Swiss businessman back home after Libya ordeal
Max Goeldi, the Swiss businessman held in Libya since July 2008 flew back home to Switzerland early Monday, as the two countries agreed a plan to settle their long-running dispute.
Goeldi, who was accompanied by Swiss Foreign Minister Micheline Calmy-Rey, landed at Zurich airport at 1:20 am (2323 GMT) and was greeted by members of his family.
He waved briefly to journalists but made no statement.
It was the end of a lengthy ordeal for Goeldi, who was forced to stay in Libya for two years, including four months in a Libyan jail, until the two countries struck a deal this weekend to end a bitter diplomatic row.
The dispute erupted after Swiss police detained one of Libyan leader Moamer Kadhafi's sons.
Calmy-Rey, after meeting officials in the Libyan capital Sunday, said Tripoli and Bern had signed an "action plan" to resolve their dispute.
"This is the beginning of a normalisation process," she said.
"I am confident that Swiss-Libyan relations will find their traditional course. This is the desire of Switzerland and I am sure of Libya as well."
Goeldi was detained in Tripoli, along with another Swiss businessman Rashid Hamdani, after Hannibal Kadhafi and his pregnant wife were held by Swiss police.
The Swiss police acted after two of the Kadhafis' domestic staff accused the couple of having mistreated them at a Geneva hotel.
Diplomatic ties further deteriorated when a Swiss newspaper published leaked police mugshots of Hannibal in September 2008, pictures taken at the time of his arrest.
Calmy-Rey had arrived in Libya late Saturday with her Spanish counterpart Miguel Angel Moratinos on a mission to repatriate Goeldi, who was freed from jail on Thursday after serving time for visa offences.
Spain, which holds the current presidency of the European Union, has along with Germany been mediating between Libya and Switzerland.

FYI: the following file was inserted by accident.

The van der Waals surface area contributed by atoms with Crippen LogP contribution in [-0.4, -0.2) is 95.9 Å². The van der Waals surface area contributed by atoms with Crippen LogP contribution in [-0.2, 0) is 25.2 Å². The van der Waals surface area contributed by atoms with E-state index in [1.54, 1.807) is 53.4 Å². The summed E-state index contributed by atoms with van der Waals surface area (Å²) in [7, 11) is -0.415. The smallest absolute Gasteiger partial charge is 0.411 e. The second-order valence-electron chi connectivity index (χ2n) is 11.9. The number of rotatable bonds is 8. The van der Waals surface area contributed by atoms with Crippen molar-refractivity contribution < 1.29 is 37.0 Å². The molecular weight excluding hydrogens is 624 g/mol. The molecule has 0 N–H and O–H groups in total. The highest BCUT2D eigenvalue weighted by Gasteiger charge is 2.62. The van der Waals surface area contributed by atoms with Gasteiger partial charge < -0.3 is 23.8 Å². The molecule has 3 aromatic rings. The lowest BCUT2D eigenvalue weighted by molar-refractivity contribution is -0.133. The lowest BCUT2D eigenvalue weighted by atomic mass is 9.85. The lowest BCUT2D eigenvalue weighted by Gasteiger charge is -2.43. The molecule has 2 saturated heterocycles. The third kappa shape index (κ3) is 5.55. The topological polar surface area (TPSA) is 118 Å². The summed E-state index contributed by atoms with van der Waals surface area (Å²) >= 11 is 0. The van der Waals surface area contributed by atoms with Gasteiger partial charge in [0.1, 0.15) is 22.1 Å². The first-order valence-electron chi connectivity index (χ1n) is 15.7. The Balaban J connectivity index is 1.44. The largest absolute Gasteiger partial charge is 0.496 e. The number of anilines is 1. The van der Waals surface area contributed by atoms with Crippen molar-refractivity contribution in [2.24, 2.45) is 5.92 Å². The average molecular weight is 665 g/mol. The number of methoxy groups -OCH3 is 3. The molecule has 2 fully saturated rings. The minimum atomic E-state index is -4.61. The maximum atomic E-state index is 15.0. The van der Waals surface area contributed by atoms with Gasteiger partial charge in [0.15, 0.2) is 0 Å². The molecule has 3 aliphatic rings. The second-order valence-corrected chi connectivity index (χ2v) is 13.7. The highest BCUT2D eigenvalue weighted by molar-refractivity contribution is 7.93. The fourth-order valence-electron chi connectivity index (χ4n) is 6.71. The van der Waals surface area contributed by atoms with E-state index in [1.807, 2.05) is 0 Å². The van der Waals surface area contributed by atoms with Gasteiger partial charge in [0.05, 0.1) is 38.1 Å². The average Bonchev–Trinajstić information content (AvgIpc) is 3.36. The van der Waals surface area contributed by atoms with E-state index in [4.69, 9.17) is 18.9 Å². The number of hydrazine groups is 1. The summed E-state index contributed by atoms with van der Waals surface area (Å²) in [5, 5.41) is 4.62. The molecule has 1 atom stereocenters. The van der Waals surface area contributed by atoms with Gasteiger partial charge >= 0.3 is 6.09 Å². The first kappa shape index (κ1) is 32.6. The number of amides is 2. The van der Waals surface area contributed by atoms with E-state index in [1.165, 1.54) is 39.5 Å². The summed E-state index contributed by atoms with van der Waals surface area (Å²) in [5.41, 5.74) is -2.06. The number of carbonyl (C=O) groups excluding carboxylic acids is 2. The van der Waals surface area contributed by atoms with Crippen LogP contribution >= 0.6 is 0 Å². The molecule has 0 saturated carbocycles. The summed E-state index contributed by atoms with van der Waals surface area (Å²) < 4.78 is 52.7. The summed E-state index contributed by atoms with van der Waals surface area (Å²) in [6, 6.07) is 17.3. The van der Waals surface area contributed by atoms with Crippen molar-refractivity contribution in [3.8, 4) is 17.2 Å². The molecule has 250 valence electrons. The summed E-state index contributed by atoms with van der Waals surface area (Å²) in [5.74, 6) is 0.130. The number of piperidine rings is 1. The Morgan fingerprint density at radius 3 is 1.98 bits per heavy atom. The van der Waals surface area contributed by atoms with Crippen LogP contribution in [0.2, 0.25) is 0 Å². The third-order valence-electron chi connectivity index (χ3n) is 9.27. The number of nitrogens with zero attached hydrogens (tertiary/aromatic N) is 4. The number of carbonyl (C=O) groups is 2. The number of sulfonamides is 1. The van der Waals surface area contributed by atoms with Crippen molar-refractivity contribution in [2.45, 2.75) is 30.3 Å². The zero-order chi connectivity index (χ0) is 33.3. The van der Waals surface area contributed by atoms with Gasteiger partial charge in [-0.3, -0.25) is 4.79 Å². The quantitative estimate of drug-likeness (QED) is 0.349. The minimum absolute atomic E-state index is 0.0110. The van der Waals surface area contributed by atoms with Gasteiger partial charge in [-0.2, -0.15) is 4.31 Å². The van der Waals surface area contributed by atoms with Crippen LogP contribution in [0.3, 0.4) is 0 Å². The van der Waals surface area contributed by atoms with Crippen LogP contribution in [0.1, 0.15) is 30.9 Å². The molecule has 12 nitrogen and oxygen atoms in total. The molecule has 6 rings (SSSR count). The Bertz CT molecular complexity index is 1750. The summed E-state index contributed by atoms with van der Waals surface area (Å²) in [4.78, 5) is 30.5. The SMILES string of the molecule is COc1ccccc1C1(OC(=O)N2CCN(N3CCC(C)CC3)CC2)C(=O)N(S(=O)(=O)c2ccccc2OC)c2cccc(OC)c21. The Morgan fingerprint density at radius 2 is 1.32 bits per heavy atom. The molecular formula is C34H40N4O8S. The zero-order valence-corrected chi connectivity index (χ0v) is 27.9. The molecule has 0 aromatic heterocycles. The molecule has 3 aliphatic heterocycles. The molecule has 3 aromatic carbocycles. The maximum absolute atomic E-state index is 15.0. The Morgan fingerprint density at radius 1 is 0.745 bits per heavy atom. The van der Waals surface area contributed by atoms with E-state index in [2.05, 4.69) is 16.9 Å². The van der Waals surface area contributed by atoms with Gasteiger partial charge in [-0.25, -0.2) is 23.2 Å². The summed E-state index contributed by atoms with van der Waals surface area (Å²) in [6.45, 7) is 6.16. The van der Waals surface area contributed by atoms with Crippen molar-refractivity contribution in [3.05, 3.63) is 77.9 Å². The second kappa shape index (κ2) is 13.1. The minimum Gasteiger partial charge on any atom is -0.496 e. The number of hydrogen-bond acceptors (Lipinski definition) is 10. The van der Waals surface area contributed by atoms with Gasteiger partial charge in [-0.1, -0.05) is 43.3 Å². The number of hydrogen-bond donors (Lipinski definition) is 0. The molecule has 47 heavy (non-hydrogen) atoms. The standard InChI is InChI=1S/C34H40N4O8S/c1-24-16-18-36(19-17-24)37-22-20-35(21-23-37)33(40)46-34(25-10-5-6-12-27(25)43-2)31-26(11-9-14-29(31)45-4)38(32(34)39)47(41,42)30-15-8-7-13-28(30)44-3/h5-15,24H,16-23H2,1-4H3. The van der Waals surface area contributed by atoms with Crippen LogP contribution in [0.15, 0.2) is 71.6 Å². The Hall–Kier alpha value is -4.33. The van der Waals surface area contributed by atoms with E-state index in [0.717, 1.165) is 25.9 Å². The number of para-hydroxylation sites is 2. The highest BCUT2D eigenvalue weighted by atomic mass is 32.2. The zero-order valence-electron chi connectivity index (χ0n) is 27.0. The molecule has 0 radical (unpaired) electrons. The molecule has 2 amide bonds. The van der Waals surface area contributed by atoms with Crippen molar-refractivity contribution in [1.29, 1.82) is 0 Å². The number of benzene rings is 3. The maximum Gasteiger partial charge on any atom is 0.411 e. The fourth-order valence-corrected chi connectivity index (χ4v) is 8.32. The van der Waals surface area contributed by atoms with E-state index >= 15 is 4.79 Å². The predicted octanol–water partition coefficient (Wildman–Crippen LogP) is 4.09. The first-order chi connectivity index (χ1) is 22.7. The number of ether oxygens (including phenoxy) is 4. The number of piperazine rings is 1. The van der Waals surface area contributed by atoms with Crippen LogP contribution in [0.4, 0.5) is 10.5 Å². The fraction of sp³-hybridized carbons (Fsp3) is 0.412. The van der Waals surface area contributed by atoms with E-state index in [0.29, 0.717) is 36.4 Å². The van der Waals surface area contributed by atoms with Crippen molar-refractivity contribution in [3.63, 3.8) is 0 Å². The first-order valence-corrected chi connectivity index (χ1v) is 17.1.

Italy's Prime Minister Silvio Berlusconi, meanwhile, also flew in to Tripoli and met Libyan leader Moamer Kadhafi in a tent set up outside his residence, in a joint encounter with the European foreign ministers, an Italian source said.
The Swiss-Libya accord was signed after Calmy-Rey and Moratinos met Libyan Foreign Minister Musa Kusa. Mediators Germany and Spain also signed the document.
Under the action plan, "Switzerland expresses its apology for the unlawful publication of the photographs of Mr Hannibal Kadhafi," in Geneva on September 4, 2009, "which constitutes a breach of confidentiality under Swiss law."
Calmy-Rey said the Swiss authorities were committed to bringing the offenders to justice.
At the signing of the accord, Libya's foreign minister announced that Hannibal had been awarded 1.5 million euros (1.8 million dollars) in compensation by Geneva canton over the publication of the police mugshots.
In April, a Swiss court ruled in favour of Hannibal in a case against the canton and local newspaper Tribune de Geneve over the publication of the two photos, but refused to award damages.
One of the two Swiss businessmen, Hamdani, was allowed to return home in February, and the following month Libya and the European Union lifted travel bans imposed in the wake of the row.
Following Hannibal's arrest, Tripoli halted oil deliveries to Switzerland, withdrew its funds from Swiss banks and expelled Swiss firms doing business in Libya.
It also called for those responsible for Hannibal's arrest to face trial.
© 2010 AFP